President Dilma Rousseff is putting her faith in a state bank executive to guide Brazil’s national oil company out of an unprecedented graft scandal. Shares plunged.
Rousseff chose Banco do Brasil SA Chief Executive Officer Aldemir Bendine as Petrobras’ new CEO, a government spokesman said in televised remarks Friday as the board met in Sao Paulo. The government controls both Petrobras and Banco do Brasil with a majority of voting shares.
Bendine, 51, is set to take over from Maria das Gracas Foster, who announced her resignation Feb. 4 after failing to broker consensus on the cost of the escalating investigation. Petrobras fell the most among major Brazilian shares on concern the new CEO lacks the independence to lead a turnaround.
“It seems like options were scarce and he was the only one willing to take the job,” Paulo Nepomuceno, chief economist at Coinvalores in Sao Paulo, said by telephone. “This is clearly a name that’s just too close to the government.”
Earlier this week, the company’s shares surged on speculation a market-friendly candidate such as former central bank chief Henrique Meirelles or the head of Goldman Sachs Group Inc. in Brazil, Paulo Leme, would be appointed.
Bendine’s chief financial officer at Banco do Brasil, Ivan Monteiro, will replace Almir Barbassa as Petrobras’s CFO, the Rio de Janeiro-based company said in a regulatory filing after the board meeting.
Solange da Silva Guedes was promoted to head of exploration and production on an interim basis while Jorge Celestino Ramos, Hugo Repsold Jr. and Roberto Mora take over the refining, gas and engineering divisions, respectively, replacing the other four executives who quit along with Foster.
Petrobras shares fell 6.9 percent to 9.1 reais in Sao Paulo. Brazil’s benchmark index lost 1.4 percent. Rousseff’s press office didn’t respond to an e-mailed requests for comment on the next CEO.
One of the first tasks awaiting the new management team will be gaining approval of the board and independent auditors for writedowns from the contractor kickback scheme. A lack of consensus has delayed the release of earnings and shut out Petrobras from international debt markets at a time of slumping oil prices, threatening the company’s spending plans.
Foster, who rose through the ranks to become the first female CEO of Latin America’s largest publicly traded oil company in 2012, quit after Petrobras lost about $100 billion in value since September as the scandal engulfed the company.
At Petrobras, Bendine will take on the task of continuing to increase production at a time the company is slashing investments until it regains access to debt markets. It is halting projects and considering multi-billion-dollar writedowns after the arrest of its former head of refining uncovered Brazil’s biggest-ever corruption scheme, dubbed Carwash.
Bendine was named CEO of Banco do Brasil in 2009, under Luiz Inacio Lula da Silva’s presidency, charged with increasing clients, boosting credit and competing with other private lenders.
“He’s competent, prepared,” Communications Minister Ricardo Berzoini said Friday when asked if Bendine was appointed on an interim basis. “No one appoints a weak CEO. Sometimes the market makes incorrect evaluations.”
The appointment will bring “no major managerial improvement” for the company, Bradesco BBI analysts including Auro Rozenbaum wrote in an e-mailed note. If confirmed, the producer would probably “remain largely bound to the government’s needs,” which could delay the release of its audited third-quarter earnings, they said..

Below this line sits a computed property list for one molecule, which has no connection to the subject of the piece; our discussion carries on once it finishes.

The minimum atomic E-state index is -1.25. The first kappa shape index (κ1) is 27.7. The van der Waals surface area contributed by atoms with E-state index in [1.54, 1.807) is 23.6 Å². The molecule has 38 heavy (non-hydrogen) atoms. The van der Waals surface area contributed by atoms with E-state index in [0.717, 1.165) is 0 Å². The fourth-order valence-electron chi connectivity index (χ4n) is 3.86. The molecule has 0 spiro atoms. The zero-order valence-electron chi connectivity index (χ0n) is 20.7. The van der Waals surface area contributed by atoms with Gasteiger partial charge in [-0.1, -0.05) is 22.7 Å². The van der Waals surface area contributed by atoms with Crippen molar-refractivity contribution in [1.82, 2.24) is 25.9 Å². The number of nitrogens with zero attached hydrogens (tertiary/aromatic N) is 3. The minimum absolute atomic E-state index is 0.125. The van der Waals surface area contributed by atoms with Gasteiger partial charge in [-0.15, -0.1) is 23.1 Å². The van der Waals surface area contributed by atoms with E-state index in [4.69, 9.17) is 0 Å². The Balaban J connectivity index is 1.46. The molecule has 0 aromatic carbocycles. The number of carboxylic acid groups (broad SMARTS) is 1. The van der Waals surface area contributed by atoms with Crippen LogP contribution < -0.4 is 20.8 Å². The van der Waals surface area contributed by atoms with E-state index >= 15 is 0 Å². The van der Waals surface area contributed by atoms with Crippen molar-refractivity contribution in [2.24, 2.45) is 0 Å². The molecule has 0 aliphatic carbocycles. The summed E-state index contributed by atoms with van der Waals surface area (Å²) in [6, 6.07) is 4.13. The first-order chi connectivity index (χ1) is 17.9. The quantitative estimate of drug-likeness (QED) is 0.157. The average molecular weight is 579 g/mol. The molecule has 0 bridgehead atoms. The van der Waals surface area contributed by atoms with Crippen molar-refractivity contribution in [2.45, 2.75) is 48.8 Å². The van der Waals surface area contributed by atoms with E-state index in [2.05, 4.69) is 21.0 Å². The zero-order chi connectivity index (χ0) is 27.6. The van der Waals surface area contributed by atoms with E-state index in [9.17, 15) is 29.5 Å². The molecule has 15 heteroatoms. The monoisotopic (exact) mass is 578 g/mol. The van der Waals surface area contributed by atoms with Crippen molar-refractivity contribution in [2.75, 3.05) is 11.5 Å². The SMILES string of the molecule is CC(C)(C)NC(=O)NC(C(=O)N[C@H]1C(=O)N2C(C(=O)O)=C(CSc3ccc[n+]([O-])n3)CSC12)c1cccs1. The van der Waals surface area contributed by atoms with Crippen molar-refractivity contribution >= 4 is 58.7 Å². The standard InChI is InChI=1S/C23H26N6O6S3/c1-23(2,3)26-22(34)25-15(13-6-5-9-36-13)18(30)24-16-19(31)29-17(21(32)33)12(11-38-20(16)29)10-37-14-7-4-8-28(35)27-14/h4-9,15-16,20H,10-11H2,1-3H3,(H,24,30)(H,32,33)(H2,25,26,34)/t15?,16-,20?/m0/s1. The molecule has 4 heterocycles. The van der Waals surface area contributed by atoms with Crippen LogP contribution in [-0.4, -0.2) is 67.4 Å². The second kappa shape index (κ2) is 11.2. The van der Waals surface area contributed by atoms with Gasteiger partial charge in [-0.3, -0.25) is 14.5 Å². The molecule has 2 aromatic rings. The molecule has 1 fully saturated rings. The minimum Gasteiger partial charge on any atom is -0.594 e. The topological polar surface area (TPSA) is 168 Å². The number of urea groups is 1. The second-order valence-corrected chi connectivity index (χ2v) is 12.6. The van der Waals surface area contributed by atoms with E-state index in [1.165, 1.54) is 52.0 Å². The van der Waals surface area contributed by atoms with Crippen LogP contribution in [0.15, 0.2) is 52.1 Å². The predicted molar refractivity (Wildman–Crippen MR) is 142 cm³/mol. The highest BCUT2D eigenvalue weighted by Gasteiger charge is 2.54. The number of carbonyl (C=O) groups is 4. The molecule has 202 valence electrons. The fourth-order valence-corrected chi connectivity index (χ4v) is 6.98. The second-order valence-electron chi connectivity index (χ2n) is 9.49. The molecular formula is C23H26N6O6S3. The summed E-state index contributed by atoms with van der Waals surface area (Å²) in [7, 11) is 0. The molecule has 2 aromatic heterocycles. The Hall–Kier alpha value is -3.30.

At least 4.1 billion reais ($1.5 billion) in graft losses - - as part of a total potential writedown of 89 billion reais -- have been identified by Petrobras in a scheme in which company executives allegedly took bribes from a cartel of construction companies and shared the proceeds with politicians.
Sergio Machado resigned as head of Petrobras’ transport unit on Thursday, saying he wanted to clear the way for auditor PricewaterhouseCoopers to sign off on earnings, according to a person briefed by Machado.
The scandal has prompted renewed calls for the impeachment of Rousseff, who was chairman of the company for more than seven years before becoming president. Investigators in the Petrobras case on Thursday detained for questioning the treasurer of Rousseff’s party as part of a broader sweep in which 200 police officers carried out warrants to arrest four people and take in 18 others for questioning.
Pedro Barusco, a former Petrobras services manager who entered a plea bargain with prosecutors, told investigators the PT, as the Workers’ Party is known, received as much as $200 million from the scheme in the decade through 2013, according to a transcript of his testimony published by the court.
The PT wants the new CEO to maintain policies designed to boost employment, such as buying goods and services from local suppliers, and keep Petrobras in operational control of Brazil’s most prolific oil regions, said Rui Falcao, the party’s president. Investigations into graft at Petrobras should be carried out according to the law, he said.
“We’re living through hell in Brazil these days and the only news that could be potentially good to encourage investors turns out like this,” Paulo Henrique Amantea, an analyst at brokerage H.H. Picchioni, said by telephone from Belo Horizonte, referring to the CEO appointment. “This sounds like a tantrum from Rousseff since investors wanted someone from the markets.”